Venture is a rich and readable collection of true microfinance stories. It is written for anyone who would like to better understand the realities faced by the the aspiring middle class in the world's least developed countries, the range of factors that affect their prospects for working their way out of poverty, and how microfinance can impact their lives.
The entrepreneurs featured in this book are all members of Zidisha Microfinance, a web-based crowdfunding platform that allows low-income, computer-savvy entrepreneurs in developing countries to share their stories and negotiate microloans directly with individual lenders. As the world's first person-to-person lending service to eliminate intermediaries and connect individual web users and entrepreneurs across the international wealth divide, Zidisha is uniquely positioned to offer an undistorted depiction of the variety of individual stories and circumstances that come to play each time a microfinance loan is disbursed.
Each story paints an unforgettable picture: A 70-year-old goat farmer who relocates his home to better care for his ailing father, carrying the sticks and metal sheeting it was made from across the mountains on his back. A plump, beaming detergent saleslady who lives in a home no larger than an ordinary bathroom but has adopted five orphans. A cancer survivor who supports herself and two children by pounding millet for $1.58 per day. An irrepressible lady who supplies half of her neighborhood with much-needed IVs and other medical supplies by day, and by night checks into the local cybercafe to chat with Facebook friends on the other side of the world. A young man who has no arms but insists on working to support his able-bodied parents out of filial duty. An accounting student who pays for his university tuition by purchasing a taxi and splitting proceeds with a hired driver. A bright young lady who renounces college to care for her orphaned siblings and overcomes gender stereotypes to launch a thriving construction business.
At its heart, "Venture" is a tribute to the remarkable community of Zidisha Microfinance entrepreneurs and countless others like them -- a tribute to their grit, ambition and indomitable spirit in the face of overwhelming obstacles. We hope this book will help translate the statistics about poverty and the opportunities afforded by microfinance into human terms, and inspire readers to reach out and connect with their counterparts on the other side of the international wealth divide.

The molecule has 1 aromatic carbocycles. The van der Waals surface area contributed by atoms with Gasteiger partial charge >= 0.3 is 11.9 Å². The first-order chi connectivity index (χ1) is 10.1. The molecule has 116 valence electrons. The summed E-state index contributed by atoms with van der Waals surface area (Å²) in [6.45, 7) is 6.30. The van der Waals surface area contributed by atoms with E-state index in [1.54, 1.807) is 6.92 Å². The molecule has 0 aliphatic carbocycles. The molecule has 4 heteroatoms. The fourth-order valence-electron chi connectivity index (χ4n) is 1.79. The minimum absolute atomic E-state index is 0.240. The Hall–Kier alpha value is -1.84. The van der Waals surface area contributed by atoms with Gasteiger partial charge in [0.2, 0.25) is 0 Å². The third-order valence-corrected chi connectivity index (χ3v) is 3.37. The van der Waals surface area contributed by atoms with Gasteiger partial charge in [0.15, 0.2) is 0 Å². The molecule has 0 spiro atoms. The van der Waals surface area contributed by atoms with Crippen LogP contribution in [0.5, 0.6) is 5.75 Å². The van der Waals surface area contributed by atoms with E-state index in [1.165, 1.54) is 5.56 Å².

Story 12: To University By Donkey Cart
Sammy Kanja has donkeys and donkey carts which people rent from him to transport water and material in Rongai, Kenya. Sammy has just repaid his second Zidisha loan of $971. He used the first loan to buy new tires for his cart and to repair it. With the second loan he bought another cart and donkeys. Now he has six donkeys and two carts. The names of the donkeys are Toto, Jimmy, Tony, Kilo, John and Sammy. When I asked him if Sammy the donkey's name was spelled the same as his, he said "like me" and added, "I do love it" as explanation. Sammy has four children (whose names I didn't ask).
Sammy has a small farm as well. His wife looks after it while he takes care of the donkey-cart business. He also now employs two persons to assist him in his business. He said that his life had improved because of Zidisha loans. This is something I have noticed in many cases. From the second loan onwards you start seeing a very noticeable and perhaps measurable difference in most people's incomes, spending and lifestyles.
Sammy's wife has studied until secondary school, while Sammy himself has just finished primary school. With his enhanced income, Sammy now aspires to educate himself. He told me that he first wants to finish secondary school and then go on to do a course in accounting so that he can take better care of finances for his business and possibly get a job in the field.
My names are Sammy Kanja Nganga, born in Kandutura village, Rongai division, Rongai district, in 1976. I am married to one legal wife according to the traditional Agikuyu customs... and blessed with two kids, a boy and a girl. The girl is the apple of my heart. I started schooling in 1982, in a remote primary school called Kandutura. After I dropped out of school because of lack of fees, I started a business to earn a living and support my family...
I provide some services using a donkey pulling cart. My cart is pulled by three donkeys. I offer transportation to people and goods from the farm to the market and from the market to the farms. Most people prefer the services I provide, as a pulling cart can be used in different conditions of roads where vehicles cannot pass... On average I charge about KSH 500 [$6.25] on any customer who hire my cart to transport his goods to his place of destination. At times I charge about KSH 1,000 [$12.50] if the goods have to be taken for a distance that is greater than 8 kilometers...
I am doing well with my business, for this time I am transporting beans from the farms to the nearby town.The business is booming, hoping to succeed in every kind... I receive the amount on time and I did as I said from my profile. I bought one more donkey cart and three donkeys worth KSH 70,000 [$875]. The rest of the money I spent on buying drugs for the animals and repair the other cart. The money was helpful to me because I'm ten steps ahead of where I was. Now I went back to school to complete my secondary education, for education is the key of life.
You may view the latest news and photos of Sammy's business at his Zidisha Microfinance profile page.
From Chapter 12 of Venture: A Collection of True Microfinance Stories by Zidisha Microfinance.
Next time:An irrepressible Senegalese entrepreneur breaks the traditional gender mold, and finds herself at the forefront of Africa's technology revolution...